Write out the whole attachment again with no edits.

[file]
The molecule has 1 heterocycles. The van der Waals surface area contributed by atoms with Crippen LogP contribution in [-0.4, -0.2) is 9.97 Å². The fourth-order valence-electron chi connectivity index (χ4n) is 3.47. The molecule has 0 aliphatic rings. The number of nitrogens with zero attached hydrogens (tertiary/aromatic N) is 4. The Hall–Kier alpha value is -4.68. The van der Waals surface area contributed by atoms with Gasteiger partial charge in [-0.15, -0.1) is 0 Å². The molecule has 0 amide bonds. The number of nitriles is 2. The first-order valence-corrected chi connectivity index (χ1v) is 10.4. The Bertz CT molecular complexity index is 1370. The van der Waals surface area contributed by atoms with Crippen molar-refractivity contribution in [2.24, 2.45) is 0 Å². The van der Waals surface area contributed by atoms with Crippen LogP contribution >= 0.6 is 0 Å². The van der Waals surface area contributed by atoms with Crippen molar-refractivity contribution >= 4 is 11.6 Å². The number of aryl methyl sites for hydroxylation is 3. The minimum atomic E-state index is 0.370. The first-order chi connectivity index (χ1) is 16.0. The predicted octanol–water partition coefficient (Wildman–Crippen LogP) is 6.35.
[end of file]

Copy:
The molecule has 1 heterocycles. The van der Waals surface area contributed by atoms with Crippen LogP contribution in [-0.4, -0.2) is 9.97 Å². The fourth-order valence-electron chi connectivity index (χ4n) is 3.47. The molecule has 0 aliphatic rings. The number of nitrogens with zero attached hydrogens (tertiary/aromatic N) is 4. The Hall–Kier alpha value is -4.68. The van der Waals surface area contributed by atoms with Gasteiger partial charge in [-0.15, -0.1) is 0 Å². The molecule has 0 amide bonds. The number of nitriles is 2. The first-order valence-corrected chi connectivity index (χ1v) is 10.4. The Bertz CT molecular complexity index is 1370. The van der Waals surface area contributed by atoms with Crippen molar-refractivity contribution in [2.24, 2.45) is 0 Å². The van der Waals surface area contributed by atoms with Crippen LogP contribution >= 0.6 is 0 Å². The van der Waals surface area contributed by atoms with Crippen molar-refractivity contribution >= 4 is 11.6 Å². The number of aryl methyl sites for hydroxylation is 3. The minimum atomic E-state index is 0.370. The first-order chi connectivity index (χ1) is 16.0. The predicted octanol–water partition coefficient (Wildman–Crippen LogP) is 6.35.